Preventing Adolescent Suicide: What You Can Do

IMAGE If your adolescent child, family member, friend, or student were considering suicide, would you recognize the warning signs? If so, what would you do?

Facing Challenging Times

Adolescence is a time of hope and expectancy, as well as extreme disappointment and mood swings. It’s normal for teens to experience stress, confusion, and self-doubt. In addition to normal physical, hormonal, and emotional changes, teens confront many of the these additional challenges:
  • Academic pressures and overburdened school systems
  • Social demands to find acceptance among peers, to be attractive, or to date
  • Divorce, single-parent homes, or other instability in the home, such as abuse or violence
  • Body image issues, which may fuel eating disorders
  • Negative peer pressure or bullying
  • Exposure to violence outside the home, alcohol, and drugs
  • Poverty
  • Confusion and shame about sexual identity or orientation
Teens may have fleeting thoughts or fantasies about suicide from time-to-time when they are struggling. But most do not make a suicide attempt or gesture. However, when the pressure seems too great, a teen may feel an overwhelming sense of helplessness, which can lead to serious thoughts of suicide.How do you know when a teen is really in need of help?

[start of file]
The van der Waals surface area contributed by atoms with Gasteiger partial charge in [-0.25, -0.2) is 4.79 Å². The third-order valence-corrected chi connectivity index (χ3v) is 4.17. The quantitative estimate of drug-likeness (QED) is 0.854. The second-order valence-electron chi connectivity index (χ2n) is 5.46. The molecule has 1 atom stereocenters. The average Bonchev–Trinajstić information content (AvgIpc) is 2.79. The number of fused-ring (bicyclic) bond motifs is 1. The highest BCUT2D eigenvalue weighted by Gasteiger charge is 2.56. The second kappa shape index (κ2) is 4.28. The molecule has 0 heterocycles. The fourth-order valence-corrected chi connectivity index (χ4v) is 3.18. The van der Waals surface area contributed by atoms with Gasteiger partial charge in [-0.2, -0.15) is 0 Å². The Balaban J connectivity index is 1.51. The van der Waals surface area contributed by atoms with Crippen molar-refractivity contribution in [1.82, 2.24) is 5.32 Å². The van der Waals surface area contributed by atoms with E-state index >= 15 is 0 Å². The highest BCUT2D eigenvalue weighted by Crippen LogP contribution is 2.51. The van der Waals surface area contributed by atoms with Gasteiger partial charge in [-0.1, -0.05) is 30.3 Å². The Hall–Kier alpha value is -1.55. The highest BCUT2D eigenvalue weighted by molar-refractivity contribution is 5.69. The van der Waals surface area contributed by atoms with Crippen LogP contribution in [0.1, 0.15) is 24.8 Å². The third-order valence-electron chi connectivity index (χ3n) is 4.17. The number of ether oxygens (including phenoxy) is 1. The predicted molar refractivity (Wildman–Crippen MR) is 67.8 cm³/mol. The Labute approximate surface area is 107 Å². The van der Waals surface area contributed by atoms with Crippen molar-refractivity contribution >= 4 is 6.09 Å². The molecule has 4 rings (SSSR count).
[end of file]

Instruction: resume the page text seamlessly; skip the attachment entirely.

Looking at the Risk Factors

Teen suicide is often due to a combination of factors. These factors may be biological, psychological, and cultural. Family issues also play a role. These factors can interact with a significant life event, like the break-up of an important relationship.Examples of factors that put a teen at risk for suicide include:
  • Previously attempting suicide
  • Having depression
  • Abusing drugs
  • Having conduct disorder
  • Having a disruptive and non-supportive family situation
  • Experiencing relationship problems with a significant person
  • Bullying by peers
  • Having poor coping skills
  • Having other mental health conditions, such as schizophrenia or obsessive compulsive disorder
  • Taking antidepressants, especially when just starting them
  • Having conflicted feelings about sexual orientation—risk may be increased if the teen experiences social rejection or bullying because of sexual orientation
  • Having a family member, especially a parent, who has committed suicide
Other risk factors include:
  • Recent death of a loved one
  • Chronic physical illness
  • Early loss
  • School failure
  • Anniversary of a past loss or major life event
  • Perfectionism and overachievement

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